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Australia is a wild and beautiful place, a land whose colour palette of red outback sands and Technicolor reefs frames sophisticated cities and soulful Indigenous stories.
Most Australians live along the coast, and most of these folks live in cities – 89% of Australians, in fact. It follows that cities here are a lot of fun. Sydney is the glamorous poster child with world-class beaches and an otherwise glorious setting. Melbourne is all arts, alleyways and a stellar food scene. Brisbane is a subtropical town on the way up, Adelaide has festive grace and pubby poise. Boomtown Perth breathes West Coast optimism and Canberra showcases so many cultural treasures, while the tropical northern frontier town of Darwin, and the chilly southern sandstone city of Hobart, couldn’t be more different.
Australia is an extraordinarily beautiful place, as rich in rainforest (from Far North Queensland to far-south Tasmania) as it is in remote rocky outcrops like Uluru, Kakadu and the Kimberleys. The coastline, too, beset as it is with islands and deserted shores, is wild and wonderful. Animating these splendid places is wildlife like nowhere else on the planet, a place of kangaroos and crocodiles, of wombats and wallabies, platypus, crocodiles, dingoes and so much more.
Australia plates up a multicultural fusion of European techniques and fresh Pacific-rim ingredients – aka ‘Mod Oz’ (Modern Australian). Seafood plays a starring role − from succulent Moreton Bay bugs to delicate King George whiting. Of course, beer in hand, you’ll still find beef, lamb and chicken at Aussie barbecues. Don’t drink beer? Australian wines are world-beaters: punchy Barossa Valley shiraz, Hunter Valley semillon and cool-climate Tasmanian sauvignon blanc. Tasmania produces outstanding whisky too.
There’s a lot of tarmac across this wide brown land. From Margaret River to Cooktown, Jabiru to Dover, the best way to appreciate Australia is to hit the road. Car hire is relatively affordable, road conditions are generally good, and beyond the big cities traffic fades away. If you’re driving a campervan, you’ll find well-appointed caravan parks in most sizable towns. If you’re feeling adventurous, hire a 4WD and go off-road: Australia’s national parks and secluded corners are custom-made for camping trips down the dirt road and classic desert tracks from Birdsville to Cape York have adventure written all over them.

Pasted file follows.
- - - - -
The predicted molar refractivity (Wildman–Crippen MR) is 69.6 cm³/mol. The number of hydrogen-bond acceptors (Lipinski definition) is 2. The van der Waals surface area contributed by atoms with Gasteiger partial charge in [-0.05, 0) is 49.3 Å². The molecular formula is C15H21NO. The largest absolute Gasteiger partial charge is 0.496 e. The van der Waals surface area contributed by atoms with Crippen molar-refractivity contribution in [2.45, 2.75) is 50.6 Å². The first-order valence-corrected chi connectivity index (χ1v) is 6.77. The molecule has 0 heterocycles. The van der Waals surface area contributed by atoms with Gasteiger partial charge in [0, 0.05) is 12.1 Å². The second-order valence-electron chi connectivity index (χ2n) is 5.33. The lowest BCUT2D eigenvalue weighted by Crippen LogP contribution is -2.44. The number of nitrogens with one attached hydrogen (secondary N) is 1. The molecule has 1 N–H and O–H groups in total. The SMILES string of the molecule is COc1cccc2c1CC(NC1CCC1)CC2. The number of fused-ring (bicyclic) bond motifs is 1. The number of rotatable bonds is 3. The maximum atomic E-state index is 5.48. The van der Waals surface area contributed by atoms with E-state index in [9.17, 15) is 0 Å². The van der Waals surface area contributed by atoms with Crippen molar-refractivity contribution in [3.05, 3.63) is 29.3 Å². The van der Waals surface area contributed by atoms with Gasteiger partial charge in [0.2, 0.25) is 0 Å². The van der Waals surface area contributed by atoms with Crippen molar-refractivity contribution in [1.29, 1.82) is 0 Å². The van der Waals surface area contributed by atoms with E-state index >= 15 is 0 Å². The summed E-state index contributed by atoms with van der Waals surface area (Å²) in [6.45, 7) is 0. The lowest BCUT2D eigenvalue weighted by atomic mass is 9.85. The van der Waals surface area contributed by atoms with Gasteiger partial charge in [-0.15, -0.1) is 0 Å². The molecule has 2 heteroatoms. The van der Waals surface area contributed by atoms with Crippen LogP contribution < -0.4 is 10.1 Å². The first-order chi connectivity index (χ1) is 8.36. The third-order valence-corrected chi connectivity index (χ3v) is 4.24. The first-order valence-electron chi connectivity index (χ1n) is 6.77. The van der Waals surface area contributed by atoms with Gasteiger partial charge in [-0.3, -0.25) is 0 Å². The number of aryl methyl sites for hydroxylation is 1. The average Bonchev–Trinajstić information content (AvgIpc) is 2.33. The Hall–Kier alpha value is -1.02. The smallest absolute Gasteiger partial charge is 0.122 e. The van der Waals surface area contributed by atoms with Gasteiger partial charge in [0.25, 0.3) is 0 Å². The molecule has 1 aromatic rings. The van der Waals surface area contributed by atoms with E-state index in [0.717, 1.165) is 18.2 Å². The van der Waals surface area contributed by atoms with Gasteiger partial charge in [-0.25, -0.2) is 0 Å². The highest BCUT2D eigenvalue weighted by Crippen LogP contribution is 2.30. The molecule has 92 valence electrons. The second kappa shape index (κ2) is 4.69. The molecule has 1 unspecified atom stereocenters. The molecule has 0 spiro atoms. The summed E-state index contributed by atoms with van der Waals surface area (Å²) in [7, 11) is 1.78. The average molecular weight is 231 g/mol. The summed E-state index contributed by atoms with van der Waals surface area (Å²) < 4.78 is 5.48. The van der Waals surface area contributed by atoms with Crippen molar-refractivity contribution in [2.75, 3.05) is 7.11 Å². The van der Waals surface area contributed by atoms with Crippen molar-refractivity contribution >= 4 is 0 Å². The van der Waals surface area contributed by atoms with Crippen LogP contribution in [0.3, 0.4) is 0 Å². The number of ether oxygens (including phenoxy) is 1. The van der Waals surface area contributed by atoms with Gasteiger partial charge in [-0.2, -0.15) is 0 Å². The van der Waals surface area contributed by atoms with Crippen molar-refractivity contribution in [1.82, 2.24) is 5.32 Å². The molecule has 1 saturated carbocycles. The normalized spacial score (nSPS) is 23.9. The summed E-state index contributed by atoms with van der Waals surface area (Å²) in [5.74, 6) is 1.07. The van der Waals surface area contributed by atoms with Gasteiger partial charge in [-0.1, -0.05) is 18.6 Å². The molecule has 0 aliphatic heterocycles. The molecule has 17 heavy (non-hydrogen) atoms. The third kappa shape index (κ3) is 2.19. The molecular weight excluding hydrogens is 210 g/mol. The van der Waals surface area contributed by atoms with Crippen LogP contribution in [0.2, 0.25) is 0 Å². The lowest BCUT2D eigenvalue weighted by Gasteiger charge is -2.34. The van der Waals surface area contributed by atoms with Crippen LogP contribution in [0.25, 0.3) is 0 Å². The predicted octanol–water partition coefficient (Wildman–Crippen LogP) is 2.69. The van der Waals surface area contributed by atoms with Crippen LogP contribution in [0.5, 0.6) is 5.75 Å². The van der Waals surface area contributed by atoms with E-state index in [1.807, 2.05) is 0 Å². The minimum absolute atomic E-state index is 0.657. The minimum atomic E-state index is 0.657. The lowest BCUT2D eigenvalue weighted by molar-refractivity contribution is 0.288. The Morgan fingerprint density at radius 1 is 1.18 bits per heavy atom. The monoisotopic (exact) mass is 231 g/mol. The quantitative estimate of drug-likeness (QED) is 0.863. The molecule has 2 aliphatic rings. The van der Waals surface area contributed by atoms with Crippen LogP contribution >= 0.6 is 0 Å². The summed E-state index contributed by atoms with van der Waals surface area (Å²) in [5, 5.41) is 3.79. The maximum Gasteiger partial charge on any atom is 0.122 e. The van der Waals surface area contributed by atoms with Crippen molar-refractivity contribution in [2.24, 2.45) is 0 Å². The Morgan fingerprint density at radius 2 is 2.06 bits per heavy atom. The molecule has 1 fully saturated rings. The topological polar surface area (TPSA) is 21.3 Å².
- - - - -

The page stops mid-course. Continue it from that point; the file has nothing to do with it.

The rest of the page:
For more information on private jet charter and helicopter flights to or within Australia please contact our team on +44 (0)207 993 8368 or email email@example.com
Sydney, spectacularly draped around its glorious harbour and beaches, has a visual wow factor like few other cities. Scratch the surface and it only gets better.
National parks ring the city and penetrate right into its heart. Large chunks of harbour are still bush-fringed, while parks cut their way through skyscrapers and suburbs. Consequently, native critters turn up in the most surprising places. Clouds of flying foxes pass overhead at twilight and spend the night rustling around in suburban fig trees; oversized spiders stake out corners of lounge-room walls; possums rattle over roofs of terrace houses; and sulphur-crested cockatoos screech from the railings of urban balconies. At times Sydney’s concrete jungle seems more like an actual one – and doesn’t that just make it all the more exciting?